Historical Impact of Recessions

Since 2010 represents the first full calendar year after the recession that ended in June 2009, one can compare changes in income, poverty and health insurance coverage between 2009 and 2010 with changes during the first year after the end of other recessions:

    ?
  • Median household income declined the first full year following the December 2007 to June 2009 recession, as well as in the first full year following three other recessions (March 2001 to November 2001, January 1980 to July 1980 and December 1969 to November 1970). However, household income increased the first full year following the November 1973 to March 1975 recession, and the changes following the July 1990 to March 1991 and July 1981 to November 1982 recessions were not statistically significant.
    ?
  • The poverty rate and the number of people in poverty increased in the first calendar year following the end of the last three recessions. For the recessions that ended in 1961 and 1975, the poverty rate decreased in the next full calendar year.
    ?
  • ?????After the most recent recession, there was no significant difference in the uninsured rate during the first full year after the recession. However, in the year following the recessions that ended in 1991 and 2001, the uninsured rate increased.

Supplemental Poverty Measure

?????The Census Bureau’s statistical experts,? with assistance from the Bureau of Labor Statistics and in consultation with the Office of Management and Budget, the Economics and Statistics Administration and other appropriate agencies and outside experts, are now developing a Supplemental Poverty Measure. The Supplemental Poverty Measure, for which the Census Bureau expects to publish preliminary estimates in October 2011, will provide an additional measure of economic well-being. It will not replace the official poverty measure and will not be used to determine eligibility for government programs. See Income, Poverty,? and Health Insurance Coverage in the United States: 2010 for more information.

?????The Current Population Survey Annual Social and Economic Supplement is subject to sampling and nonsampling errors. All comparisons made in the report have been tested and found to be statistically significant at the 90 percent confidence level, unless otherwise noted.

?????For additional information on the source of the data and accuracy of the estimates for the CPS, visit <http://www.census.gov/hhes/www/p60_239sa.pdf>.

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Table A. Median Household Income
? 2009 2010 Percent change in real median income
? (in 2010 dollars) ? ?
Region
? ? ?
U.S.
$50,599 $49,445 *-2.3
Northeast
$53,949 $53,283 -1.2
Midwest.
$49,684 $48,445 *-2.5
South
$46,368 $45,492 *-1.9
West
$54,722 $53,142 *-2.9
Race and Hispanic Origin of Householder
White
$52,717 $51,846 *-1.7
???White, not Hispanic
$55,360 $54,620 -1.3
Black
$33,122 $32,068 *-3.2
Asian
$66,550 $64,308 -3.4
Hispanic origin
$38,667 $37,759 -2.3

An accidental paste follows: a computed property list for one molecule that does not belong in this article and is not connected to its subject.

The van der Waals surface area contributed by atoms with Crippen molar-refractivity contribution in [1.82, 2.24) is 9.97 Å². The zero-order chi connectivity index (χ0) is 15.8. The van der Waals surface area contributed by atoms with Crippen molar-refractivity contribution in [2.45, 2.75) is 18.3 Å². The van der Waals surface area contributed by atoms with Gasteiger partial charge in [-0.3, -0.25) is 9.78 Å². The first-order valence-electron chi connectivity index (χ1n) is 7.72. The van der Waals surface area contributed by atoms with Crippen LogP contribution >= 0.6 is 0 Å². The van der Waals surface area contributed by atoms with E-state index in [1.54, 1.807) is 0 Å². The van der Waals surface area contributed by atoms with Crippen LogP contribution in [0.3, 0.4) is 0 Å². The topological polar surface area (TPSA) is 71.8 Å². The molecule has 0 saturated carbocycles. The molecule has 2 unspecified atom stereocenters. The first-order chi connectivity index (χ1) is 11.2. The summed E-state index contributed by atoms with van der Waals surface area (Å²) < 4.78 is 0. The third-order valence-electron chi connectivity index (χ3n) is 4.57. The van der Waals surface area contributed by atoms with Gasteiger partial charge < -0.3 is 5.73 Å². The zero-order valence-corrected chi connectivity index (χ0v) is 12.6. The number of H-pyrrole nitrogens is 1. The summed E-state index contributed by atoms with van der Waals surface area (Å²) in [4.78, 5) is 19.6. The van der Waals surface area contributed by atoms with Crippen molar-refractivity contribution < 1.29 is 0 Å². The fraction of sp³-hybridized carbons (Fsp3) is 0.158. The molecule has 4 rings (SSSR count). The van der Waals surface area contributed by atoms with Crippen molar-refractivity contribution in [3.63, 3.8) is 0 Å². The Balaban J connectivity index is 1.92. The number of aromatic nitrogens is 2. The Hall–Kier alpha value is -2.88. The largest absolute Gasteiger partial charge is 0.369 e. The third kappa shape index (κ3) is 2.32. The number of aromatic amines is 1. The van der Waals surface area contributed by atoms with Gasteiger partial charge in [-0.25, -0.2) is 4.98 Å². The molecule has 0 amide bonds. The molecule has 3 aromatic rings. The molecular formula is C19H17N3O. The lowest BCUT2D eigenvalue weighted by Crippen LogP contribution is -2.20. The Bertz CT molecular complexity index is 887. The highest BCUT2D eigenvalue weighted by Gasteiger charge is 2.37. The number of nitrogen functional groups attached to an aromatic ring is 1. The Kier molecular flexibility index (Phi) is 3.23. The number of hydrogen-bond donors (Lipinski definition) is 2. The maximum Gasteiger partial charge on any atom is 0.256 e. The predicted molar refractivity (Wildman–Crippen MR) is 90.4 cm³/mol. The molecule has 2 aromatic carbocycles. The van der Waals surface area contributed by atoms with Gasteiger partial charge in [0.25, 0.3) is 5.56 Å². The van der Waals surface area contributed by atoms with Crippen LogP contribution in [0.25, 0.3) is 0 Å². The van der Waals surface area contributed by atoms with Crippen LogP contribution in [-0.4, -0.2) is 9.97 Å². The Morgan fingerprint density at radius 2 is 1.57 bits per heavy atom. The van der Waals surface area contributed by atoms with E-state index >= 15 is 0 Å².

?
Nativity of Householder
Native-born
$51,337 $50,288 *-2.0
Foreign-born
$44,648 $43,750 -2.0
???Naturalized citizen
$52,833 $52,642 -0.4
???Not a citizen
$36,685 $36,401 -0.8
*Change statistically significant at the 90 percent confidence level.

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Table B. People in Poverty
? 2009 2010 Change in poverty
? Number Percent Number Percent Number Perecnt
Region
U.S.
43,569 14.3 46,180 15.1 *2,611 *0.8
Northeast
6,650 12.2 6,987 12.8 336 0.6
Midwest.
8,768 13.3 9,148 13.9 380 0.6
South
17,609 15.7 19,072 16.9 *1,463 *1.2
West
10,542 14.8 10,973 15.3 431 0.5
Race and Hispanic Origin
White
29,830 12.3 31,650 13.0 *1,819 *0.7
???White, not Hispanic
18,530 9.4 19,599 9.9 *1,070 *05
Black
9,944 25.8 10,675 27.4 *732 *1.6
Asian
1,746 12.5 1,729 12.1 -17 -0.4
Hispanic origin
12,350 25.3 13,243 26.6 *893 *1.3
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Nativity
Native-born
36,407 13.7 38,568 14.4 *2,161 *0.7
Foreign-born
7,162 19.0 7,611 19.9 *450 0.9
???Naturalized citizen
1,736 10.8 1,906 11.3 *169 0.5
???Not a citizen
5,425 25.1 5,706 26.7 281 *1.5
*Statistically different from zero at the 90 percent confidence level.

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Table C. People Without Health Insurance Coverage
? 2009 2010 Change
? Number Percent Number Percent Number Perecnt
Region
U.S.
48,985 16.1 49,904 16.3 *919 0.2
Northeast
6,434 11.8 6,779 12.4 *345 0.6
Midwest.
8,368 12.7 8,605 13.0 237 0.4
South
21,576 19.2 21,665 19.1 88 -0.1
West
12,606 17.7 12,855 17.9 249 0.2
Race and Hispanic Origin
White
37,124 15.3 37,385 15.4 261
???White, not Hispanic
22,715 11.5 23,093 11.7 378 0.2
Black
7,838 20.3 8,132 20.8 294 0.5
Asian
2,317 16.5 2,600 18.1 *284 *1.6
Hispanic origin
15,450 31.6 15,340 30.7 -110 *-0.9
?
Nativity
Native-born
36,305 13.6 36,881 13.8 576 0.2
Foreign-born
12,680 33.7 13,023 34.1 343 0.4
???Naturalized citizen
2,951 18.4 3,356 20.0 *405 *1.6
???Not a citizen
9,729 45.1 9,667 45.1 -62
*Change statistically significant from zero at the 90 percent confidence level.

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Like Clockwork, Right-Wing Media Cry Voter Fraud In Advance Of NY Election

Posted in Main Blog (All Posts) on September 14th, 2011 4:43 am by HL

Like Clockwork, Right-Wing Media Cry Voter Fraud In Advance Of NY Election

In advance of a special election in New York’s Ninth Congressional District, Fox News and National Review Online are raising the specter of voter fraud in case a Democrat wins the seat. In fact, the evidence they are citing has been debunked, and right-wing media regularly cry voter fraud when elections are close.